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1.  Tracheal agenesis: approach towards this severe diagnosis. Case report and review of the literature 
European Journal of Pediatrics  2011;171(3):425-431.
Tracheal agenesis (TA) is a severe congenital disorder with often an unexpected emergency presentation. There is complete or partial absence of the trachea below the larynx, with presence or absence of a tracheoesophageal fistula (TOF). A neonate with TA is described, and another 48 cases found in literature are reviewed. Due to absence of a TOF, five cases were diagnosed prenatally because of congenital high airway obstruction syndrome (CHAOS). When a TOF is present, polyhydramnion and several other congenital malformations seen on the ultrasound examination should alert clinicians of potential tracheal problems. Prenatal magnetic resonance imaging (MRI) may provide a definitive diagnosis. Postnatal diagnosis is based on recognition of specific clinical signs in the newborn with TA: respiratory distress with breathing movement without appropriate air entry, no audible cry, and failed endotracheal intubation. Despite progress in surgical interventions, mortality remains high. Prenatal diagnosis of TA is possible, but only if a TOF is absent resulting in CHAOS. Prenatal diagnosis of polyhydramnion and other congenital malformation should alert clinicians of potential tracheal problems. Prenatal MRI may provide a definitive diagnosis.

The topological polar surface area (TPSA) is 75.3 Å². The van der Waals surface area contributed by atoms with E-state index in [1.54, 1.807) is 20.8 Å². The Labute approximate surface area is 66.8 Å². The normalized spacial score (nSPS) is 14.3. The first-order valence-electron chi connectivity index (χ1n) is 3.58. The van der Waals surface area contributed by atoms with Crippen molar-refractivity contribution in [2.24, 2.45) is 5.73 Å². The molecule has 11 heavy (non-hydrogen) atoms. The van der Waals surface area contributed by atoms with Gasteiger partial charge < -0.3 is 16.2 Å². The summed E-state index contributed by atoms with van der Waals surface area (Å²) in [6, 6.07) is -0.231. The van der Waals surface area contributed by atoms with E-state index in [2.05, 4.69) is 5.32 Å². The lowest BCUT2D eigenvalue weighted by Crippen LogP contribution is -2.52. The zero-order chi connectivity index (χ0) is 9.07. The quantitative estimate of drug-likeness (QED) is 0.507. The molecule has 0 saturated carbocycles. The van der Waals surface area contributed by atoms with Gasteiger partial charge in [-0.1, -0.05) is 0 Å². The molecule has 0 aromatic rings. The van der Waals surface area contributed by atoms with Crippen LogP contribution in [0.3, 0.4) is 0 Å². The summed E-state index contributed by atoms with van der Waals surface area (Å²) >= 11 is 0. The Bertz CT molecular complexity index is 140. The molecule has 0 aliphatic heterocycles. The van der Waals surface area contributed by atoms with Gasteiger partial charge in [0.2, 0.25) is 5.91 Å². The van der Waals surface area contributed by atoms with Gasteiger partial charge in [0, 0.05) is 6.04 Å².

PMCID: PMC3284653  PMID: 21918809
Tracheal/abnormalities; Tracheal agenesis; Tracheal aplasia; Tracheal atresia; Newborn
2.  Birth weight in a large series of triplets 
BMC Pediatrics  2011;11:24.
Triplets are often born premature and with a low birth weight. Because the incidence of triplet births is rare, there are relatively few studies describing triplet birth weight characteristics. Earlier studies are often characterized by small sample sizes and lack information on important background variables such as zygosity. The objective of this study is to examine factors associated with birth weight in a large, population-based sample of triplets registered with the Netherlands Twin Register (NTR).
In a sample of 1230 triplets from 410 families, the effects of assisted reproductive techniques, zygosity, birth order, gestational age, sex, maternal smoking and alcohol consumption during pregnancy on birth weight were assessed. The resemblance among triplets for birth weight was estimated as a function of zygosity. Birth weight discordance within families was studied by the pair-wise difference between triplets, expressed as a percentage of the birth weight of the heaviest child. We compare data from triplets registered with the NTR with data from population records, which include live births, stillbirths and children that have deceased within days after birth.
There was no effect of assisted reproductive techniques on triplet birth weight. At gestational age 24 to 40 weeks triplets gained on average 130 grams per week; boys weighed 110 grams more than girls and triplets of smoking mothers weighted 104 grams less than children of non-smoking mothers. Monozygotic triplets had lower birth weights than di- and trizygotic triplets and birth weight discordance was smaller in monozygotic triplets than in di- and trizygotic triplets. The correlation in birth weight among monozygotic and dizygotic triplets was 0.42 and 0.32, respectively. In nearly two-thirds of the families, the heaviest and the lightest triplet had a birth weight discordance over 15%. The NTR sample is representative for the Dutch triplet population that is still alive 28 days after birth.